“Let’s be real, in other cities, it is a lot more fun,” she admitted. “And the only reason I say that is because there are more clubs and all the bars actually get along with one another. They are not trying to fight with each other…Everyone is open and gets along and goes to different spots.” She said that the Triad and Greensboro should be expanding the drag scene, and opening up doors for everyone- not keeping it all the same, because “people get so tired of the same thing.”
With all art, there is always a challenge for novices. The most challenging aspect of drag for Carter was doing her own makeup.
“I could never do my face. It was very hard at first for me. I looked crazy, and as I look back on pictures I am like, ‘Y’all made me go out looking like this? Y’all are no friends at all,” she giggled. “You know, you have to learn at some point and get it together.”
Carter said her drag mother would do her makeup for her when she first started. Then one day, her mother gave her some tough love.
“Then my mama got on to me and was like, ‘Alright, now you are letting all these people do your face, but you have to start doing it by yourself. If you want to make a name for yourself, you will have to bring it. If you are going to be my child, you are going to bring it.’ She said, ‘I believe in you, I know you have it, it’s there. Work it out.’”
Carter said as she was cleaning one day, she saw her makeup bag and just started practicing and experimenting. She has her technique down now, but “Mama got some issues still, too,” she joked and admitted that she still struggles with painting on eyebrows.
(Which in my opinion, is a tough art to master within itself.)
Carter is presently competing in Legends Nightclub Drag Race in Raleigh. She said she won the first challenge “bring it as feathers and flowers” and “bring it in all red,” and was very excited about her wins.
Carter said the competition is every first Tuesday of the month.
“It is just like RuPaul’s Drag Race; they do it just like that,” she said. “We have challenges, and we have to bring it.”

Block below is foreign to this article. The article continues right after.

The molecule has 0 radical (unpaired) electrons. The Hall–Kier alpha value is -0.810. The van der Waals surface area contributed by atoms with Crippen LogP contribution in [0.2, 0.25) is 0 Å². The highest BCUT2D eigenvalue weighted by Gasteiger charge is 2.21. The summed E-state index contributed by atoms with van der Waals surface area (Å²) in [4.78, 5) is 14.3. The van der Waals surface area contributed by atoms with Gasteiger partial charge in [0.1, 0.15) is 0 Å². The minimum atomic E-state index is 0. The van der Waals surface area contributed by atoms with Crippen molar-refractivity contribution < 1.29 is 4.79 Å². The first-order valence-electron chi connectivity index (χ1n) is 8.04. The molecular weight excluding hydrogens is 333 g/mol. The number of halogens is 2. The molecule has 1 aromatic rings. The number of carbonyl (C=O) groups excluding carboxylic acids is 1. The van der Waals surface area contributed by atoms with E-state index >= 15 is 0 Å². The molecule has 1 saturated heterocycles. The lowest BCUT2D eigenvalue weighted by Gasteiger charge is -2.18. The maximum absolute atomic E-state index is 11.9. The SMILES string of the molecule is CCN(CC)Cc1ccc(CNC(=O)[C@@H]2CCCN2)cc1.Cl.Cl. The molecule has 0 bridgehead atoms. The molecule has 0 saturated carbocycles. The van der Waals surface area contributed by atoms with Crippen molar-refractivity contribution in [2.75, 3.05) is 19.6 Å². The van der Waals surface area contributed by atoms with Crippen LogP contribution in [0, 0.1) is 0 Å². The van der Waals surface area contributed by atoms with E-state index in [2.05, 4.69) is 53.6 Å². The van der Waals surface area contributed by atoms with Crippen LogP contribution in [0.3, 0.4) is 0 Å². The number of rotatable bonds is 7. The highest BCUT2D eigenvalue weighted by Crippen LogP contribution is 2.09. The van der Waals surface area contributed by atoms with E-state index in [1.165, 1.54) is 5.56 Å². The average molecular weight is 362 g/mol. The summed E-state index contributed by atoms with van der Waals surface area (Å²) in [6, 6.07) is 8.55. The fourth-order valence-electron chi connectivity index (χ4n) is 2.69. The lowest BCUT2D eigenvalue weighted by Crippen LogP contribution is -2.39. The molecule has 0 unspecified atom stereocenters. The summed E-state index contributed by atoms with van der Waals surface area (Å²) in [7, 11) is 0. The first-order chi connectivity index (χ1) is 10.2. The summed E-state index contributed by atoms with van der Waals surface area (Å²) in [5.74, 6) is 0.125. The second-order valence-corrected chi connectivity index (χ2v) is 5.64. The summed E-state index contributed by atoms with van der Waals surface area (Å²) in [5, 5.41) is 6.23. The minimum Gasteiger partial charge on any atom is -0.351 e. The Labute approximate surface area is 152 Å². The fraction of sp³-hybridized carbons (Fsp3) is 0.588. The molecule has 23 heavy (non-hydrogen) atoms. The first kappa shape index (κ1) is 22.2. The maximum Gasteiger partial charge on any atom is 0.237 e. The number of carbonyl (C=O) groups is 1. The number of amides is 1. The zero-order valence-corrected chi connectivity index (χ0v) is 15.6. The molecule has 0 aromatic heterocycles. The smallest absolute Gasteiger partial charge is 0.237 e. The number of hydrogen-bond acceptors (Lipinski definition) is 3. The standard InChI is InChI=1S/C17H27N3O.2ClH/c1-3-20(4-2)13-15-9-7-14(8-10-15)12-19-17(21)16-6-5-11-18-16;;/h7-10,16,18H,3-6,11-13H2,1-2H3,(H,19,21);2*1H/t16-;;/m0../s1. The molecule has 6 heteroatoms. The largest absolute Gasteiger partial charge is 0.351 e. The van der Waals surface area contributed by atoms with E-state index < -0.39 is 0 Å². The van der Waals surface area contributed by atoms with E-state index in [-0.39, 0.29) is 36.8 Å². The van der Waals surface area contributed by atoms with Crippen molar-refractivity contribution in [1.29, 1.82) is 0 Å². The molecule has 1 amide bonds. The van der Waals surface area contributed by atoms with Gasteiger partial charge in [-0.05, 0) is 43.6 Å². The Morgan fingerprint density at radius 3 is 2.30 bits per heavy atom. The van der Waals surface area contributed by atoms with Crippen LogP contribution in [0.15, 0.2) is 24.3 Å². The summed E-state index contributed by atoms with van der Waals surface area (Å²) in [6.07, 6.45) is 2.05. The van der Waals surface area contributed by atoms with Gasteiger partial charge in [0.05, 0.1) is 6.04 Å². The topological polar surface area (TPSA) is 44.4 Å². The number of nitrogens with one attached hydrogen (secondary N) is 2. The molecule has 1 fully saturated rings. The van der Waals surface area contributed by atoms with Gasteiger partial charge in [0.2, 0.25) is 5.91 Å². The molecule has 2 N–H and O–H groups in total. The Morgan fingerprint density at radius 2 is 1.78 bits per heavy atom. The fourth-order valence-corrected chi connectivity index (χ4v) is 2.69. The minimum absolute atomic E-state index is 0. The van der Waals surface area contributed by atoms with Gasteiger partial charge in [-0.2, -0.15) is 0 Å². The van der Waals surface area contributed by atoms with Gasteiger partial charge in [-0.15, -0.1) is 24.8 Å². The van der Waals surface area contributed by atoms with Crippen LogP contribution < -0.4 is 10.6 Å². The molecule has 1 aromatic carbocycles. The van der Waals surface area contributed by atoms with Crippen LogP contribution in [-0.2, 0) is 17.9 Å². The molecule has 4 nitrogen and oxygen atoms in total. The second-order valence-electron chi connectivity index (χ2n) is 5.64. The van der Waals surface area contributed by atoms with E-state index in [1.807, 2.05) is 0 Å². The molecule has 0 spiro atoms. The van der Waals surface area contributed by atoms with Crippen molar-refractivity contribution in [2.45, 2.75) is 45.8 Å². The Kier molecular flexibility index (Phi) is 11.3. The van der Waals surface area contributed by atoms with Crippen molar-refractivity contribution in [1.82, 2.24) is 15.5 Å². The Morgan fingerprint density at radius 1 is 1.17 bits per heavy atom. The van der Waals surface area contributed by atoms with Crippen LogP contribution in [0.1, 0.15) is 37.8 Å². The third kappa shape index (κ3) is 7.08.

Speaking of RuPaul’s Drag Race, I asked Carter what her favorite episodes and queens were.
“It is sad that I hang out with all these RuPaul girls and I meet them and perform with them,” she said, “I have seen a few [episodes], but I haven’t watched the full seasons yet. I just watch bits and pieces.”
“They are all amazing,” she said of the RuPaul queens. She named Shangela and Jaidynn Diore Fierce as two of her all-time favorites to kiki with.
“I plan on going next year,” Carter said when I asked if she ever thought about auditioning for RuPaul’s Drag Race. “I got to get my sewing down because that is the only thing that is stopping me. But there are a few queens that went on there that didn’t know how to sew, and they made it pretty far. So if they can do it, so can I. But I am still going to practice my sewing. My personality, I am not worried about, the only thing is sewing.”
She said she also got an email from America’s Got Talent inviting her to come on that show.
“I am not ready to take that leap just yet,” she said. “There are still some flaws and things I need to work on.”
She said that going on RuPaul’s Drag Race could help her work on those flaws.
“And it would just be a dream for to have somebody from Greensboro, North Carolina, to be on there,” Carter said. “Pray for me, mama.”
The best advice Carter has for aspiring drag performers is to “love yourself and be yourself.”
“If you don’t love yourself, like RuPaul says, how the hell are you going to love somebody else?” Carter said. “Just always be yourself, always keep it 100, and just go out there and do you. Stay focused on what you are going after. If you stay focused, you will succeed to that level. If you put your mind to it, it can happen. Don’t let anyone tell you that you can’t make it because you can…And remember that mama always loves you and if you need help with anything, you know how to reach me.”
See Mrz. Ivy Carter at Chemistry Nightclub on Thursday nights and at Chemistry’s Sobriety Party on Sept. 9.
Katie Murawski is the editor of YES! Weekly. She is from Mooresville, North Carolina and graduated with a bachelor’s degree in journalism with a minor in film studies from Appalachian State University in 2017.